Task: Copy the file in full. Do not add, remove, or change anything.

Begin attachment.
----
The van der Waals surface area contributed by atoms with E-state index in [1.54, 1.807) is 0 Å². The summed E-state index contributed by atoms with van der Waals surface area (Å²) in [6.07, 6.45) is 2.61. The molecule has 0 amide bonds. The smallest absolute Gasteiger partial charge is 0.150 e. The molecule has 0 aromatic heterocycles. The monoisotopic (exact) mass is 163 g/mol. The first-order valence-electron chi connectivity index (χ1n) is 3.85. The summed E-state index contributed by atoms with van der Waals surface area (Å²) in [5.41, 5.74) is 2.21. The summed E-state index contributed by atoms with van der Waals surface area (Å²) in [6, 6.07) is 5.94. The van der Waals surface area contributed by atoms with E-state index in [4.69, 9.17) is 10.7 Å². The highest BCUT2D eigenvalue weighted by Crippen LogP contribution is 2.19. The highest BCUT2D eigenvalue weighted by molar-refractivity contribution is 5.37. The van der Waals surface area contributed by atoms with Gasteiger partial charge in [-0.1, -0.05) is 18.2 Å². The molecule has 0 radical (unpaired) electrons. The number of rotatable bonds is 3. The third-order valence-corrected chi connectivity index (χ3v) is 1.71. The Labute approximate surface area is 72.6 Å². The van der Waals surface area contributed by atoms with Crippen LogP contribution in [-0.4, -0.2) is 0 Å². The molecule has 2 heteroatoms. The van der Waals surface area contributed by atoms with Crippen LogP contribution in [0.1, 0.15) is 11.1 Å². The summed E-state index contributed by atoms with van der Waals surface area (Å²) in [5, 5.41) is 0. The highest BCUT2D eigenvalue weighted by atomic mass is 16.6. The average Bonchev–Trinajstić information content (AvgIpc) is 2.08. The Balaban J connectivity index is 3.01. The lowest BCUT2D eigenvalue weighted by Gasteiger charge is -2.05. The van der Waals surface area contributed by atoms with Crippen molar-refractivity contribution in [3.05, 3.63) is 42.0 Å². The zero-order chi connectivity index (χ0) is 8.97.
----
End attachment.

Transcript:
The van der Waals surface area contributed by atoms with E-state index in [1.54, 1.807) is 0 Å². The summed E-state index contributed by atoms with van der Waals surface area (Å²) in [6.07, 6.45) is 2.61. The molecule has 0 amide bonds. The smallest absolute Gasteiger partial charge is 0.150 e. The molecule has 0 aromatic heterocycles. The monoisotopic (exact) mass is 163 g/mol. The first-order valence-electron chi connectivity index (χ1n) is 3.85. The summed E-state index contributed by atoms with van der Waals surface area (Å²) in [5.41, 5.74) is 2.21. The summed E-state index contributed by atoms with van der Waals surface area (Å²) in [6, 6.07) is 5.94. The van der Waals surface area contributed by atoms with E-state index in [4.69, 9.17) is 10.7 Å². The highest BCUT2D eigenvalue weighted by Crippen LogP contribution is 2.19. The highest BCUT2D eigenvalue weighted by molar-refractivity contribution is 5.37. The van der Waals surface area contributed by atoms with Gasteiger partial charge in [-0.1, -0.05) is 18.2 Å². The molecule has 0 radical (unpaired) electrons. The number of rotatable bonds is 3. The third-order valence-corrected chi connectivity index (χ3v) is 1.71. The Labute approximate surface area is 72.6 Å². The van der Waals surface area contributed by atoms with Crippen LogP contribution in [-0.4, -0.2) is 0 Å². The molecule has 2 heteroatoms. The van der Waals surface area contributed by atoms with Crippen LogP contribution in [0.1, 0.15) is 11.1 Å². The summed E-state index contributed by atoms with van der Waals surface area (Å²) in [5, 5.41) is 0. The highest BCUT2D eigenvalue weighted by atomic mass is 16.6. The average Bonchev–Trinajstić information content (AvgIpc) is 2.08. The Balaban J connectivity index is 3.01. The lowest BCUT2D eigenvalue weighted by Gasteiger charge is -2.05. The van der Waals surface area contributed by atoms with Crippen molar-refractivity contribution in [3.05, 3.63) is 42.0 Å². The zero-order chi connectivity index (χ0) is 8.97.